Researchers Develop An Invisibility Cloak That Hides Objects from Touch
Move over, witchcraft, because science has created invisibility cloaks for nearly every sense. Over the past several years, scientists have built devices that render objects invisible to sight, sound, and heat. Now, researchers from The Karlsruhe Institute of Technology (KIT) have created a mechanical "invisibility cloak" that can hide objects from the sense of touch.
[Credit: T. Buckmann]
This device is constructed from a specific kind of material, called a metamaterial, in order to protect objects on the lower side from detection through the sense of touch. The metamaterial is composed of a crystalline polymer that has an intricate structure on a sub-micrometer level. The structure consists of needle-shaped cones that meet at the tip. "We build the structure around the object to be hidden. In this structure, strength depends on the location in a defined way," explains Tiemo Bückmann, KIT, the first author of the article. "The precision of the components combined with the size of the complete arrangement was one of the big obstacles to the development of the mechanical invisibility cloak."
Once the structure is produced, a hard cylinder is inserted at the bottom, in which an object can be hidden. While many layers of foam or other material may prevent the cylinder from being detected to some extent, the metamaterial directs the forces of touch in such a way that the cylinder (and the object within it) are completely hidden. "It is like in Hans-Christian Andersen's fairy tale about the princess and the pea. The princess feels the pea in spite of the mattresses. When using our new material, however, one mattress would be sufficient for the princess to sleep well," Bückmann explains.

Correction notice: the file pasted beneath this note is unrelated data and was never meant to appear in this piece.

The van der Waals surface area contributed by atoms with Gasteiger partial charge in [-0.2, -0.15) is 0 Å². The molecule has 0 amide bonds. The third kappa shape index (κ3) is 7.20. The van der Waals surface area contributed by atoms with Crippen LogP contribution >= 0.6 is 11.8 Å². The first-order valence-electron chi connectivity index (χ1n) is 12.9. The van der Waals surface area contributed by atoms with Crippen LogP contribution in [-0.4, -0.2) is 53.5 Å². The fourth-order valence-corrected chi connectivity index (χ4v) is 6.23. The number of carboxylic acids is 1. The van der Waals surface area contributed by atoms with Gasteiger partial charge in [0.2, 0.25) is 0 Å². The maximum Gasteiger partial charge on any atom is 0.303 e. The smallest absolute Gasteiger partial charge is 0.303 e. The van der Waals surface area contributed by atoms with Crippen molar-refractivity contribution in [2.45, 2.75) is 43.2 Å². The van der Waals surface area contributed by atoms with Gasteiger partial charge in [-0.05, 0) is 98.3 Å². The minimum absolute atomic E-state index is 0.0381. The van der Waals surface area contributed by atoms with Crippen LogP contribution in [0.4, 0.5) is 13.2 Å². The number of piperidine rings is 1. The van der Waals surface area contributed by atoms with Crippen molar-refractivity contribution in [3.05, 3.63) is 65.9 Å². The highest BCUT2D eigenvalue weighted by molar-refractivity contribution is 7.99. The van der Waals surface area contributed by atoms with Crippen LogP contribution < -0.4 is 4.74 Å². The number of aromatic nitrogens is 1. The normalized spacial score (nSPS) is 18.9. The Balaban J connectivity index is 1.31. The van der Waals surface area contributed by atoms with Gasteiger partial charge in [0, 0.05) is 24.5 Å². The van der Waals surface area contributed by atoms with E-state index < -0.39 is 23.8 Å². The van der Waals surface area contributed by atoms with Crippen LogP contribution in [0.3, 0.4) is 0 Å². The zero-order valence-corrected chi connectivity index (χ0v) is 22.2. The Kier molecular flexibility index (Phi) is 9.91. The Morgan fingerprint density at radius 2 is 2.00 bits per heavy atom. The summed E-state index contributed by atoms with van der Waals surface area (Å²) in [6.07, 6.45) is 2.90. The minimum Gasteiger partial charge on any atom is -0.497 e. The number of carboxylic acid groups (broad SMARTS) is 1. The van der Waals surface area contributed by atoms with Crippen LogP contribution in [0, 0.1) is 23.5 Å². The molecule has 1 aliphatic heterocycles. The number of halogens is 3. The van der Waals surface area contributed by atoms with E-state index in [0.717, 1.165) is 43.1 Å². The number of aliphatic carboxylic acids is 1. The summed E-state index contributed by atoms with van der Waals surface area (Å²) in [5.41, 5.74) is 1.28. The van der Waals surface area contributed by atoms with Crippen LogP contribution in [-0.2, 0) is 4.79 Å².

This technology is particularly groundbreaking since it represents a newfound ability to manipulate a substance's chemical properties to very exact specifications. As a result, we may be able to manufacture materials with properties that cannot be found in nature, such as being hard to pressure from solids, but soft to liquid. This could have significant implications for consumer products; for example, we might be able to make a very thin and light mattress that is still soft and comfortable.